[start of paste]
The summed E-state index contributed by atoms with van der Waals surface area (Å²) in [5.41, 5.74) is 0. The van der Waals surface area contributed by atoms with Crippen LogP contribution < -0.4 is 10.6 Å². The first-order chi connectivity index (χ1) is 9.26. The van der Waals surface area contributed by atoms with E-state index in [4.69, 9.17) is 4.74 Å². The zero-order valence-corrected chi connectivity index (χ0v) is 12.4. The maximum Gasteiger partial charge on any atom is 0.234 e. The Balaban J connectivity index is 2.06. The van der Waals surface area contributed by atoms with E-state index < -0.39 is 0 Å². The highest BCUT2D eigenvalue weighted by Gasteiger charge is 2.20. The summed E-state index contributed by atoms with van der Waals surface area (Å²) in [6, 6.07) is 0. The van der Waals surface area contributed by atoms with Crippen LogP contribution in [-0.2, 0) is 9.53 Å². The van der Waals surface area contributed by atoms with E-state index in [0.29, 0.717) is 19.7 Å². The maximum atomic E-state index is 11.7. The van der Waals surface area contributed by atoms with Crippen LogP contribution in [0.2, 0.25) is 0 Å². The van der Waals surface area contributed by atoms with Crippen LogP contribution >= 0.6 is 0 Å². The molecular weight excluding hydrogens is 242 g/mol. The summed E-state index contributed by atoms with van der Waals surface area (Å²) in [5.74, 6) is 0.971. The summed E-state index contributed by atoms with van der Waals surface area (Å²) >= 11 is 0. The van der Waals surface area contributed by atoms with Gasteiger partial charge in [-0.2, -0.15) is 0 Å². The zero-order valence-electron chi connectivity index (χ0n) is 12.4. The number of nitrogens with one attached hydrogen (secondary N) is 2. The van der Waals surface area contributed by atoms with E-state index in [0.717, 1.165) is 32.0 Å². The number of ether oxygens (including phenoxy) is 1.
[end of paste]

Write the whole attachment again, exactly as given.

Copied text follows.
The summed E-state index contributed by atoms with van der Waals surface area (Å²) in [5.41, 5.74) is 0. The van der Waals surface area contributed by atoms with Crippen LogP contribution < -0.4 is 10.6 Å². The first-order chi connectivity index (χ1) is 9.26. The van der Waals surface area contributed by atoms with E-state index in [4.69, 9.17) is 4.74 Å². The zero-order valence-corrected chi connectivity index (χ0v) is 12.4. The maximum Gasteiger partial charge on any atom is 0.234 e. The Balaban J connectivity index is 2.06. The van der Waals surface area contributed by atoms with E-state index < -0.39 is 0 Å². The highest BCUT2D eigenvalue weighted by Gasteiger charge is 2.20. The summed E-state index contributed by atoms with van der Waals surface area (Å²) in [6, 6.07) is 0. The van der Waals surface area contributed by atoms with Crippen LogP contribution in [-0.2, 0) is 9.53 Å². The van der Waals surface area contributed by atoms with E-state index in [0.29, 0.717) is 19.7 Å². The maximum atomic E-state index is 11.7. The van der Waals surface area contributed by atoms with Crippen LogP contribution in [0.2, 0.25) is 0 Å². The van der Waals surface area contributed by atoms with Crippen LogP contribution >= 0.6 is 0 Å². The molecular weight excluding hydrogens is 242 g/mol. The summed E-state index contributed by atoms with van der Waals surface area (Å²) in [5.74, 6) is 0.971. The summed E-state index contributed by atoms with van der Waals surface area (Å²) >= 11 is 0. The van der Waals surface area contributed by atoms with Gasteiger partial charge in [-0.2, -0.15) is 0 Å². The zero-order valence-electron chi connectivity index (χ0n) is 12.4. The number of nitrogens with one attached hydrogen (secondary N) is 2. The van der Waals surface area contributed by atoms with E-state index in [0.717, 1.165) is 32.0 Å². The number of ether oxygens (including phenoxy) is 1.